Antibiotics and Birth Control Pill Interactions: Fact or Fallacy?

Are you concerned when you receive an antibiotic prescription but you also take oral contraceptives? For many years, women were counseled that their birth control pill might become less effective if they also took a course of antibiotic. The usual advice to women from healthcare providers was to use an added form of birth control to their pills, such as a condom, to prevent pregnancy until after the antibiotic was finished.

However, according to the latest available studies, experts and women’s health providers, only one antibiotic – rifampin (Rifadin) – has been proven to make birth control less effective. Rifampin lowers the effectiveness by decreasing the birth control hormone levels (ethinyl estradiol and progestin) in women taking oral contraceptives. The hormone levels are needed to prevent ovulation. Rifampin can also lower the effectiveness the transdermal birth control patch (Ortho Evra) and the vaginal ring (NuvaRing), so a different form of birth control should be used with these products, too. For these women, a nonhormonal method of birth control – for example, the diaphragm, copper IUD or condom, is recommended. Luckily, rifampin is an anti-tuberculosis drug that is not commonly used.

A 2002 study from the Journal of the American Academy of Dermatology states that pharmacokinetic evidence demonstrates that levels of oral contraceptive steroids are unchanged with combined administration of antibiotics, including: ampicillin, ciprofloxacin, clarithromycin, doxycycline, metronidazole, ofloxacin, roxithromycin, temafloxacin, and tetracycline.

A few other drugs may also affect birth control reliability. The antifungal medicine griseofulvin may lead to lower levels of birth control hormones and reduce the effectiveness of birth control pills. Certain seizures drugs, for example the anticonvulsant medications such as carbamazepine (Tegretol), phenytoin (Dilantin), primidone (Mysoline), and phenobarbital can also lower the effectiveness of combined birth control pills. Some HIV medications may also affect birth control effectiveness. Two small studies suggest that St. John’s wort can induce liver enzymes, which may increase birth control pill metabolism and reduce therapeutic efficacy.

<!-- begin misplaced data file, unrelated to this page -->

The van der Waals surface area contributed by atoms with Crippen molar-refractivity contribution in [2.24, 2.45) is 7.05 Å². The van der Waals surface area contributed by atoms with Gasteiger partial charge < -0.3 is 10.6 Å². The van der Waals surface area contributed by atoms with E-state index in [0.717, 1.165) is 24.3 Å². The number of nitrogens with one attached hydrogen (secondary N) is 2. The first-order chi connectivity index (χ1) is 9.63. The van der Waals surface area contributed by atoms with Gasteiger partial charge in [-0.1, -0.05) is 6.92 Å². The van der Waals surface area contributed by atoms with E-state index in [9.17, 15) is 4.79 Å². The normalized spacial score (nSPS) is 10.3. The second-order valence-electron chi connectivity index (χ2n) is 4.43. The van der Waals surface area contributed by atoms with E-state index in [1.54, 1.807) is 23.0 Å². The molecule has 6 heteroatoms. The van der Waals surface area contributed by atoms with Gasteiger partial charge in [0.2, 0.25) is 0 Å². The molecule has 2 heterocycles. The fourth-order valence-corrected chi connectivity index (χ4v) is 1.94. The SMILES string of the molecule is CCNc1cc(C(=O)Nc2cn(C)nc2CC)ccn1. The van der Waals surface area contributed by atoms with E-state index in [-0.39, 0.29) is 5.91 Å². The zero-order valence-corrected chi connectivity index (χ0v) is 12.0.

Even with study data, the association between antibiotic use and combined oral contraceptive (COC) failure is still controversial. Large clinical trials have not been completed, but many individual studies have been evaluated. Other antibiotics have not been shown in studies to make the pill less effective; however, some prescribers may still recommend that you use an added method of birth control (condom) to your hormonal method during and for one week after antibiotic treatment.

Always have your pharmacist run a drug interaction screen any time you start or stop a medication. Remember, birth control pills fail at least 1% of the time in perfect conditions, and up to 8% of the time with typical use, so taking your pill or faithfully using other reliable contraceptive methods are the key to pregnancy prevention.